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Page last updated at 07:27 GMT, Tuesday, 25 January 2011
Tuesday 25th January

Figures out this morning are expected to show a slowing of the UK's economic growth. Also in today's programme, was the inspiration for Chopin's music epilepsy?

To speed up the loading time for this running order, we have replaced the audio with links. To hear the reports, interviews and discussions, just click on the links.

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Fraud prevention detectives will reveal a haul of scam mail they have seized aimed at vulnerable victims in the UK today. Detective Superintendent Mark Ponting of the Metropolitan Police discusses whether more could be done to prevent this happening.

Leaked documents reveal the Palestinian government were willing to accept only 10,000 refugees would have the right of return to their family houses in Israel, something that was previously non-negotiable. BBC correspondent John Donnison explains the significance of this revelation.

There are attempts in Tunisia to create a body to oversee the interim government and also convince protesters there is a change in how the country is being run. BBC correspondent Magdi Abdelhadi outlines what is being done.

The government is hoping the private sector can soften the blow of severe public spending cuts with some promising economic growth. Today reporter Tom Bateman finds out how three companies are faring at an industrial site in Essex.

Business news with Adam Shaw.

A one-fingered dinosaur with a single large claw on each hand has been discovered in China by a team form University College London. Michael Pittman, from the college's Department of Earth Sciences, who made the discovery, tells us more.

Sport news with Rob Bonnet.

This week sees the start of a judicial review against the government's decision to axe Labour's multi billion-pound secondary school rebuilding scheme. David Wolfe, a lawyer at Matrix, and the former leader of the Conservative Party Michael Howard, debate whether this ever more common type of legal challenge is a positive thing for our democracy.

Paper review.

In a few years Mark Zuckerberg has made Facebook one of the most visited websites ever, accumulating half-a-billion users worldwide in the process. Our technology correspondent Rory Cellan Jones looks at the birth of social networking.

Thought for the day with the Right Reverend James Jones, Bishop of Liverpool.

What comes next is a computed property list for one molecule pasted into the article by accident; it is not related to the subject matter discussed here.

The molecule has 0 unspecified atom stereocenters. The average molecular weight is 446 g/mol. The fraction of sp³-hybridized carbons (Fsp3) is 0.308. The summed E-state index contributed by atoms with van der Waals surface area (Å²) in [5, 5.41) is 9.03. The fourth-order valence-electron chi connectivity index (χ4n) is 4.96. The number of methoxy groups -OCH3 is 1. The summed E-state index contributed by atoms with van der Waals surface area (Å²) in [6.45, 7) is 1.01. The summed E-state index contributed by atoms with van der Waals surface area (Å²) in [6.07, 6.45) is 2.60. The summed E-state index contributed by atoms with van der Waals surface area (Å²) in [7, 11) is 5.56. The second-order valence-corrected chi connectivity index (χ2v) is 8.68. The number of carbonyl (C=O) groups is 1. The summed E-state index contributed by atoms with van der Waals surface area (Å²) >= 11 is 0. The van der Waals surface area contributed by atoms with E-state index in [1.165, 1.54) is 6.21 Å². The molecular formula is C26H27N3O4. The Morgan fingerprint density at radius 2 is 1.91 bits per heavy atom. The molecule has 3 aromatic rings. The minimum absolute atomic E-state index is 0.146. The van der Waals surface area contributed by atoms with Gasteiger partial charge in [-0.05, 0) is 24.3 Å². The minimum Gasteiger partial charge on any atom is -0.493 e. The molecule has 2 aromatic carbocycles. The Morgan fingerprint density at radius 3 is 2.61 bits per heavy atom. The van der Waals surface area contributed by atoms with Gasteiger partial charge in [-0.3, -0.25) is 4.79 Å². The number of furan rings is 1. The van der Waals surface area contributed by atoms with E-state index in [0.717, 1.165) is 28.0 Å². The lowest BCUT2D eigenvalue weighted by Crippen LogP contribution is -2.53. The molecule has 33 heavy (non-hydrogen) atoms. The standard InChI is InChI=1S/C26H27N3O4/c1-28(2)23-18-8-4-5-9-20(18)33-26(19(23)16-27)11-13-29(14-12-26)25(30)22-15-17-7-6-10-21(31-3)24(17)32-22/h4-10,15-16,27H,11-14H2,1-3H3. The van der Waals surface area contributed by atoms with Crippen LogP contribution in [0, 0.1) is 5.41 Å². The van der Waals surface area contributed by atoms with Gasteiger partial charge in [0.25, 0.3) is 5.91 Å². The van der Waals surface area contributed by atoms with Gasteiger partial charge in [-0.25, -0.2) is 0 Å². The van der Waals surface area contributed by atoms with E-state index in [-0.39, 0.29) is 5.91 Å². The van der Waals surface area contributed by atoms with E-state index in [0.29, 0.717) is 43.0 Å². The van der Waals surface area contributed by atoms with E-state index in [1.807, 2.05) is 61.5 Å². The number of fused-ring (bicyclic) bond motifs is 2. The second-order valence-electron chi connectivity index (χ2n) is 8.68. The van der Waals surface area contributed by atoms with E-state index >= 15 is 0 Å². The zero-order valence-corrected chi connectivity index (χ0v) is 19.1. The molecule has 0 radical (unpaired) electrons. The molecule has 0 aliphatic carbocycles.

The Russian government has vowed to tighten security after yesterday's bombing at Moscow's main international airport. BBC correspondent Steve Rosenberg gives us the latest, and Stephen Hutchings, professor of Russian studies at the University of Manchester, explains the terror threats the country faces.

With the fourth quarter figures due out later this morning, analysts hope to find some clues as to whether Britain is heading for a double dip recession or not. Vince Cable defends the government's handling of the economy.

The winner of the TS Eliot Prize for Poetry was announced after a week of hearing the poems on this programme. Derek Walcott tells us what it meant to win with his poem Forty Acres.

Sport news with Rob Bonnet.

The Culture Secretary Jeremy Hunt has said he intends to refer News Corporation's bid for full control of BSkyB to the Competition Commission, adding that the merger may operate against the public interest in media plurality. Steve Hewlett, presenter of Radio 4's Media Show, analyses the current state of play.

Business news with Adam Shaw.

A film due to be aired this evening aims to unearth the reasons behind the numerous killings on Britain's streets, and whether it is down to gang violence. Sarah Montague speaks to the film's director Morgan Matthews and Shanna Wilson, whose brother was stabbed to death in 2009, about what the film is trying to highlight.

Although it is well known composer Frederic Chopin suffered from depression, a new book claims he also had some form of epilepsy. Adam Zamoyski, biographer of Chopin, discusses whether there is any truth in the claims.

Paper review.

O: A Presidential Novel, a semi fictional look behind the scenes in Washington will be published in the UK tomorrow, with the author remaining anonymous. Jonathan Karp, from the publisher Simon and Schuster, and Professor John Sutherland from University College London, discuss the merits of having an anonymous author.

Medical researchers are claiming we might one day be able to slow or even reverse the ageing process. Our science reporter Neil Bowdler looks at the science and ethics of ageing, and Dame Joan Bakewell, previously the government's "voice of the older people", discusses if people really want to live beyond 100.



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